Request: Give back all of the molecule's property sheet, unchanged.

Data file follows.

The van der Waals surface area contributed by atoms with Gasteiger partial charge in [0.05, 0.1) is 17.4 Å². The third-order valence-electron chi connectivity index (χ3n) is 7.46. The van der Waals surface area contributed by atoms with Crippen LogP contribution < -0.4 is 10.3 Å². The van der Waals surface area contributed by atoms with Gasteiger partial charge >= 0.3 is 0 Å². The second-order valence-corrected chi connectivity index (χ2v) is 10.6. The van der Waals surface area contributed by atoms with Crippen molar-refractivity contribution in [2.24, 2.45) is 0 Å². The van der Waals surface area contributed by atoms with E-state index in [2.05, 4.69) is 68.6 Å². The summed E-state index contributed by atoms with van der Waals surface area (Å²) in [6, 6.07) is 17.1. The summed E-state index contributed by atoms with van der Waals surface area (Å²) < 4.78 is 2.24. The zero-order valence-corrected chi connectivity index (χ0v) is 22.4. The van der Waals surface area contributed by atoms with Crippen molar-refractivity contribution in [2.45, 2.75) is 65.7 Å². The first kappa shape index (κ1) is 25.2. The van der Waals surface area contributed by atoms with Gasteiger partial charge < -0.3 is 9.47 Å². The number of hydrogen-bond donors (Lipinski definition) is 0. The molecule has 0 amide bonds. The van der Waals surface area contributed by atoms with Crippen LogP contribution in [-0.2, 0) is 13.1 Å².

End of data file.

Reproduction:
The van der Waals surface area contributed by atoms with Gasteiger partial charge in [0.05, 0.1) is 17.4 Å². The third-order valence-electron chi connectivity index (χ3n) is 7.46. The van der Waals surface area contributed by atoms with Crippen LogP contribution < -0.4 is 10.3 Å². The van der Waals surface area contributed by atoms with Gasteiger partial charge >= 0.3 is 0 Å². The second-order valence-corrected chi connectivity index (χ2v) is 10.6. The van der Waals surface area contributed by atoms with Crippen molar-refractivity contribution in [2.24, 2.45) is 0 Å². The van der Waals surface area contributed by atoms with E-state index in [2.05, 4.69) is 68.6 Å². The summed E-state index contributed by atoms with van der Waals surface area (Å²) in [6, 6.07) is 17.1. The summed E-state index contributed by atoms with van der Waals surface area (Å²) < 4.78 is 2.24. The zero-order valence-corrected chi connectivity index (χ0v) is 22.4. The van der Waals surface area contributed by atoms with Crippen molar-refractivity contribution in [2.45, 2.75) is 65.7 Å². The first kappa shape index (κ1) is 25.2. The van der Waals surface area contributed by atoms with Gasteiger partial charge < -0.3 is 9.47 Å². The number of hydrogen-bond donors (Lipinski definition) is 0. The molecule has 0 amide bonds. The van der Waals surface area contributed by atoms with Crippen LogP contribution in [-0.2, 0) is 13.1 Å².